- The Washington Times - Monday, July 14, 2014

Private investigators are turning to the latest in technology — drones — to catch adulterers, insurance and workplace liars and even would-be child abusers.

“People want you to believe there’s all this negativity associated with drones, but they could be a very helpful tool,” said Olwyn Triggs, a private investigator for 23 years and the president of Professional Investigators Network Inc. in Glen Cove, Long Island, the New York Post reported.

Ms. Triggs told the New York Post that she recently used a drone to out a man who was accused of committing insurance fraud.

“He was supposedly fully disabled,” she said, the New York Post reported. “We knew he was active, but couldn’t prove it because of the layout of the property. I couldn’t risk being shot.”

So Ms. Triggs sent in the drone to snap photographs of him chopping wood.

The Federal Aviation Administration has not yet allowed drones to be legally flown for commercial use. But a federal judge dismissed a $10,000 fine against a person who flew a drone for business reasons just a couple months ago. Now, a lot of businesses are taking advantage and flying drones for commercial reasons anyway.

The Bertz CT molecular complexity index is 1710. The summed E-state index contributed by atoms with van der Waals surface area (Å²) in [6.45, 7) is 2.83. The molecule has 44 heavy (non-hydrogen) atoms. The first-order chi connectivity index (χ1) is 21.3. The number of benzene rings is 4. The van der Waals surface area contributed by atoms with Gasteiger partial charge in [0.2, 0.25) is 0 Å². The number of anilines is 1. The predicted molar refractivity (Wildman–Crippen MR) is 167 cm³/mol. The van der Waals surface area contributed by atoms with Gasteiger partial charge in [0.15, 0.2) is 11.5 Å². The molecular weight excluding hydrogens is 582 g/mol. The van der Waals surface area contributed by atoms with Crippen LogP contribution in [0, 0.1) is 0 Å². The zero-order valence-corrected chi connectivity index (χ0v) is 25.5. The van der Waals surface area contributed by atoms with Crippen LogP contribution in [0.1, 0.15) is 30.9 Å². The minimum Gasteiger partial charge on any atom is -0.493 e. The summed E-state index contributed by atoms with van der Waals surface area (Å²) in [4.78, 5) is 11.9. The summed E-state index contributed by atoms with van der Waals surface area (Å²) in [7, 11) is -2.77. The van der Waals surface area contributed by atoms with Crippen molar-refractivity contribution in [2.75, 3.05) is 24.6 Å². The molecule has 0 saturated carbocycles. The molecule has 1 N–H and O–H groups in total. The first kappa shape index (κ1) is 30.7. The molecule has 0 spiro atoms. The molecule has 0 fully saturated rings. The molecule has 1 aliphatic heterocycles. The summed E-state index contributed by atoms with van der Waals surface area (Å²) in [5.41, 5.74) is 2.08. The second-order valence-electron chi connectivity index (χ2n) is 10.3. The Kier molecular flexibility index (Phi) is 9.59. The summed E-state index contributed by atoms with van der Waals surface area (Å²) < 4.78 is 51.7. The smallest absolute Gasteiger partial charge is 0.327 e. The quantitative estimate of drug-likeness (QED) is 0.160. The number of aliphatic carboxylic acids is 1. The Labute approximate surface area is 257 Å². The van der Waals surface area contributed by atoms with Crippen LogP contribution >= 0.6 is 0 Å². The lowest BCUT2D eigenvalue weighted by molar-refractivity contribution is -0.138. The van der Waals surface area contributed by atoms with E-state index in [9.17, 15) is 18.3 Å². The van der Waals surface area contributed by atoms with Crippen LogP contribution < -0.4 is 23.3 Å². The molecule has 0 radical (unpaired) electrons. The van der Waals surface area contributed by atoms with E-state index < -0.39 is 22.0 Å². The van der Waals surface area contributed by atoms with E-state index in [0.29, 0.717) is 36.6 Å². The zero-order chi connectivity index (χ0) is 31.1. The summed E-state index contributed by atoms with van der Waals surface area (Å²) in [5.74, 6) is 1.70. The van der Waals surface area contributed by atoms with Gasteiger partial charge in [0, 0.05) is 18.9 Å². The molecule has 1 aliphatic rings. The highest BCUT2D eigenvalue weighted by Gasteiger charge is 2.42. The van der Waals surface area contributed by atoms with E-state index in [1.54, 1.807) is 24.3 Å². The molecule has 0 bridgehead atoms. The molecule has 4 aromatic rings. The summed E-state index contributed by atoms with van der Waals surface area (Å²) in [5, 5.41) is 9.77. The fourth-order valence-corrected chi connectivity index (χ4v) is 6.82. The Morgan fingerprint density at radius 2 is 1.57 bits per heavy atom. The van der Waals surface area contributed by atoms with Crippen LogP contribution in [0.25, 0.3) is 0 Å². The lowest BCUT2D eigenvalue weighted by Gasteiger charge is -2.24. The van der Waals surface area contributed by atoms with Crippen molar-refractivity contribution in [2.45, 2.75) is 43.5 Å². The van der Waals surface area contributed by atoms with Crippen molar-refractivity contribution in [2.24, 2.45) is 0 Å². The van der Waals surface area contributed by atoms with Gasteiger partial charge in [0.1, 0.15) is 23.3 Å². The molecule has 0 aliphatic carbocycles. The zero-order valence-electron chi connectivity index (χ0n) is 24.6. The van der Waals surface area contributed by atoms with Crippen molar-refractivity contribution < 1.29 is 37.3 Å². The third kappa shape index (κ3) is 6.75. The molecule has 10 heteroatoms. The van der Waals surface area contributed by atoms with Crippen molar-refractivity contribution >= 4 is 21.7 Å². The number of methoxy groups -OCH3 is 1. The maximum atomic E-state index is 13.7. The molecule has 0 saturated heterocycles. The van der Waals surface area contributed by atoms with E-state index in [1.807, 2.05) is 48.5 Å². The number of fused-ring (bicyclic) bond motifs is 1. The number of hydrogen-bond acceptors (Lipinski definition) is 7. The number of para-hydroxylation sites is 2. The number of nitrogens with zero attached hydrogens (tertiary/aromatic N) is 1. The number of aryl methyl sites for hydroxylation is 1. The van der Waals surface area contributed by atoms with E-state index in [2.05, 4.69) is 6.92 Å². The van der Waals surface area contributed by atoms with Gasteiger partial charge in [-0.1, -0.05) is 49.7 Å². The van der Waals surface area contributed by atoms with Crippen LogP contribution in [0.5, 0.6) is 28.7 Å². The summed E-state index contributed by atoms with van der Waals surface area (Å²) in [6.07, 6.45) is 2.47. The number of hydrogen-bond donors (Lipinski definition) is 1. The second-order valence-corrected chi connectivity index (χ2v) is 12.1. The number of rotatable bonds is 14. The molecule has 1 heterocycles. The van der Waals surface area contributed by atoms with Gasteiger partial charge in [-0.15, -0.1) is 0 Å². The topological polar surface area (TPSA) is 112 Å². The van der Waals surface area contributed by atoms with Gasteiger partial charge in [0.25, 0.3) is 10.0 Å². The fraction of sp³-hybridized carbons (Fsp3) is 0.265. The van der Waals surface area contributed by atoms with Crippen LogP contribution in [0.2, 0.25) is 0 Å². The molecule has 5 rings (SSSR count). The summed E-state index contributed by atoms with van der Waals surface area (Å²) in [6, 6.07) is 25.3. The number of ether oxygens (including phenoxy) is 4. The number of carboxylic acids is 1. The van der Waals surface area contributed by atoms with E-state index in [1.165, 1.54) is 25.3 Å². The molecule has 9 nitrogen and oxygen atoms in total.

“A lot of PIs bought drones [after that ruling],” Ms. Triggs told the New York Post. “But before you use a drone, you’re calling everyone you know just to be sure.”

One of the most common uses of drones by private investigators: To catch spouses in the throes of infidelity.

One PI, Matthew Seifer, said he recently pretended to test-fly a drone in Central Park, while actually recording a husband who was in a passionate embrace with a woman who was not his wife.

“We had to get in and get out real quick,” Mr. Seifer said in the New York Post report. “We deployed a drone for eight minutes and got five minutes’ worth of box video. That was the closure our client was looking for.”